I think they feel is funny, because they know what I’m talking about. We have effective communication, it’s not like if I’m joining something and they don’t understand. It’s very easy for them to understand because all the work is carefully observing the internet inside of China and try to use the internet culture to present it, so even the people inside of China would understand what I’m trying to express.
I think sometimes it can be confronting them as well because you know inside of China almost no one can have the freedom and safety to express the same way as I do. So maybe they will be shocked. It’s the first time they see something like that, they wouldn’t think “it is okay to mock the leader in China like Xi Jinping or people like that”. I think it is necessary even if they are shocked or feel they want to keep distance with my work but by continuing sending the work back in China it’s also a way to encourage people to express themselves and accepting criticizing. How do they share your comics in China?
I think most of them are using VPNs, so they can get access to Twitter or to those media platforms. Then they will download my work and then they re-post them on the platforms inside of China like WeChat or Weibo or even just sharing with friends, one by one, so that’s kind of indirect but it works sometimes. I also always have feedback from other Twitter users. They will say “ok my post on Wechat of your cartoon has already being deleted” or “you know, I put your work upside down then I can post it again”. So I had a lot of scenarios like that, people telling me how was the reaction to the work inside of China, how’s the government react to them, whether they deleted or they try to censor. Some people lose their accounts because they’re posting works of mine. So the accounts can be suspended or deleted after posting like that.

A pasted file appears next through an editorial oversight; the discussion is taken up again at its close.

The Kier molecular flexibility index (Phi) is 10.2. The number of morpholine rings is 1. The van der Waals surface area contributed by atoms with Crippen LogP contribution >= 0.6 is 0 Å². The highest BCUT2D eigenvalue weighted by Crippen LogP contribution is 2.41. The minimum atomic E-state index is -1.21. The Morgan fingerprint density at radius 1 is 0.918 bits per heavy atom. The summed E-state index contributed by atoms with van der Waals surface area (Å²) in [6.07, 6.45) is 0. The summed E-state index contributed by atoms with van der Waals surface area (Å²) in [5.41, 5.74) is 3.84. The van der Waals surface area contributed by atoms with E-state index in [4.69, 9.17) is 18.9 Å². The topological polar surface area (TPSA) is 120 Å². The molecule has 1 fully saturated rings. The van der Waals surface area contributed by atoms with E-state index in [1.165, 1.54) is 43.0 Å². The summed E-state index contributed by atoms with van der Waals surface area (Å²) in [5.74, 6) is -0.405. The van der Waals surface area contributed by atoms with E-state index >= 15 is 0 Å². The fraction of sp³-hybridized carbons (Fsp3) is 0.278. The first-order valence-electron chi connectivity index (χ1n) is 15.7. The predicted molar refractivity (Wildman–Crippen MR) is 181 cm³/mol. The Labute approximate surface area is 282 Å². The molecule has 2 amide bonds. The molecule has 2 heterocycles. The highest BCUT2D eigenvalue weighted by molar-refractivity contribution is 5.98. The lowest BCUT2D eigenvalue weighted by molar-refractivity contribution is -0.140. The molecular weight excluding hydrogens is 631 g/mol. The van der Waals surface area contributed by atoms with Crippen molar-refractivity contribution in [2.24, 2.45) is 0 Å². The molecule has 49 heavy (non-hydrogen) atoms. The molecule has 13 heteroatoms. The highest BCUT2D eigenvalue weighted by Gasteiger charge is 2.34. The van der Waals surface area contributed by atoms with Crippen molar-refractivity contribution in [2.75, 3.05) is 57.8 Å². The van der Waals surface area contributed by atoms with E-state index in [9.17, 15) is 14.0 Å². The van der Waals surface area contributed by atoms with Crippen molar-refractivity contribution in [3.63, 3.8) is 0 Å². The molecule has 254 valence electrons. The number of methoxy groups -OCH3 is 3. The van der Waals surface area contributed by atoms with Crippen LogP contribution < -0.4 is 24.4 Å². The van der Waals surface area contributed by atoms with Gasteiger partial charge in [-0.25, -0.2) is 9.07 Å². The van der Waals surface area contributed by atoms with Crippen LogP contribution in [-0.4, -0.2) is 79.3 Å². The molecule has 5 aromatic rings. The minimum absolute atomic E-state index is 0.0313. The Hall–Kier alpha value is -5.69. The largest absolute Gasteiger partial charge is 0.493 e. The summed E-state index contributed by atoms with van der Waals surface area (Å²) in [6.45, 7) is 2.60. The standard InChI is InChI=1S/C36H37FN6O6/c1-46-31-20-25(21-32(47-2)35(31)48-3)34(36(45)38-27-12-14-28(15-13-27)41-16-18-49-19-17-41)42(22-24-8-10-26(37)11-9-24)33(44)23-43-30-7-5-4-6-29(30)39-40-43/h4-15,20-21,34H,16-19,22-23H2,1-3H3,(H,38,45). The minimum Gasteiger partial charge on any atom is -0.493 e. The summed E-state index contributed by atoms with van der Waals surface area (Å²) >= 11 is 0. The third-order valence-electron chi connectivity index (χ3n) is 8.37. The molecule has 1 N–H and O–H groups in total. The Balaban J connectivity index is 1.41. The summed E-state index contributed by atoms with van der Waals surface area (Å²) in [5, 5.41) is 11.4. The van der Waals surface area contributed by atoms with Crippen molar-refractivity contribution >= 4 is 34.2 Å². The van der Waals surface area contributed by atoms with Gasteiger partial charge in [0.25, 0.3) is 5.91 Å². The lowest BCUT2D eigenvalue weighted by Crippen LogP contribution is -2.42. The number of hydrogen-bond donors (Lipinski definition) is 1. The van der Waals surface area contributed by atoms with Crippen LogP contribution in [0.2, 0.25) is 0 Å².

What do you think about the direction taken by the CPC in the last years?
I think it’s really getting worst and worst, and like I said, in 2011 there was almost an illusion of a great change was happening because everything was new. The Internet was new to China, social media platforms were new to China, so I guess the government by the time did not have the capacity to do a very efficient controlling and censoring but now they understand how important this is, they have the determination to just control this platform but also they have the technology, like AI or other methods, or they organize enough people to put into the censorship work, so after Xi Jinping presidency the whole China is getting darker.